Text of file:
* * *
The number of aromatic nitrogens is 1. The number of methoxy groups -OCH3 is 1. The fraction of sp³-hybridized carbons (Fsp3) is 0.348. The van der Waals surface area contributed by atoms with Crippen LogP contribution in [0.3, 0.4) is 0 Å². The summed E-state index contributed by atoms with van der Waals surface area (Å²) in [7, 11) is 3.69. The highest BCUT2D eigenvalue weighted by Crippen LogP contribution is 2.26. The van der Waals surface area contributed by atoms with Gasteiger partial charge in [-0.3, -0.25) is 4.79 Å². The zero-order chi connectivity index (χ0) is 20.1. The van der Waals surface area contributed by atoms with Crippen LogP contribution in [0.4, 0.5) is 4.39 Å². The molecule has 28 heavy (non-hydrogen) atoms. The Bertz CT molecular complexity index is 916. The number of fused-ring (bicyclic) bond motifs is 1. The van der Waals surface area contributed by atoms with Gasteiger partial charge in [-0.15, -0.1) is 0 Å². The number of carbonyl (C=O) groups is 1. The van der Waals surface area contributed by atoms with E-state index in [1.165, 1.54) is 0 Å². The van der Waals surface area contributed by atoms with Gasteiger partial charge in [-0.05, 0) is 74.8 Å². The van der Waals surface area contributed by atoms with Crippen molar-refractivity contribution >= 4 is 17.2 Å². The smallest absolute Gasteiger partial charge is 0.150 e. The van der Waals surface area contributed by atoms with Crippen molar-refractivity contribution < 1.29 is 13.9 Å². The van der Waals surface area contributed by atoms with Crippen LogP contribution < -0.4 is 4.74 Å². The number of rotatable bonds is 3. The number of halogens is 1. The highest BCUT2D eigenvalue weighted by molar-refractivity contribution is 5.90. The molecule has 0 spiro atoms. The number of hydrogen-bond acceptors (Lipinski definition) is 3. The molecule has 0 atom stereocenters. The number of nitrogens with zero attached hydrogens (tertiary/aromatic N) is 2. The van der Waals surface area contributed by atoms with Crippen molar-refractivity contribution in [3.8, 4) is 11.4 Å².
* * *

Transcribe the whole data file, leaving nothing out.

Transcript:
The number of aromatic nitrogens is 1. The number of methoxy groups -OCH3 is 1. The fraction of sp³-hybridized carbons (Fsp3) is 0.348. The van der Waals surface area contributed by atoms with Crippen LogP contribution in [0.3, 0.4) is 0 Å². The summed E-state index contributed by atoms with van der Waals surface area (Å²) in [7, 11) is 3.69. The highest BCUT2D eigenvalue weighted by Crippen LogP contribution is 2.26. The van der Waals surface area contributed by atoms with Gasteiger partial charge in [-0.3, -0.25) is 4.79 Å². The zero-order chi connectivity index (χ0) is 20.1. The van der Waals surface area contributed by atoms with Crippen LogP contribution in [0.4, 0.5) is 4.39 Å². The molecule has 28 heavy (non-hydrogen) atoms. The Bertz CT molecular complexity index is 916. The number of fused-ring (bicyclic) bond motifs is 1. The van der Waals surface area contributed by atoms with Gasteiger partial charge in [-0.15, -0.1) is 0 Å². The number of carbonyl (C=O) groups is 1. The van der Waals surface area contributed by atoms with E-state index in [1.165, 1.54) is 0 Å². The van der Waals surface area contributed by atoms with Gasteiger partial charge in [-0.05, 0) is 74.8 Å². The van der Waals surface area contributed by atoms with Crippen molar-refractivity contribution >= 4 is 17.2 Å². The smallest absolute Gasteiger partial charge is 0.150 e. The van der Waals surface area contributed by atoms with Crippen molar-refractivity contribution < 1.29 is 13.9 Å². The van der Waals surface area contributed by atoms with Crippen LogP contribution < -0.4 is 4.74 Å². The number of rotatable bonds is 3. The number of halogens is 1. The highest BCUT2D eigenvalue weighted by molar-refractivity contribution is 5.90. The molecule has 0 spiro atoms. The number of hydrogen-bond acceptors (Lipinski definition) is 3. The molecule has 0 atom stereocenters. The number of nitrogens with zero attached hydrogens (tertiary/aromatic N) is 2. The van der Waals surface area contributed by atoms with Crippen molar-refractivity contribution in [3.8, 4) is 11.4 Å².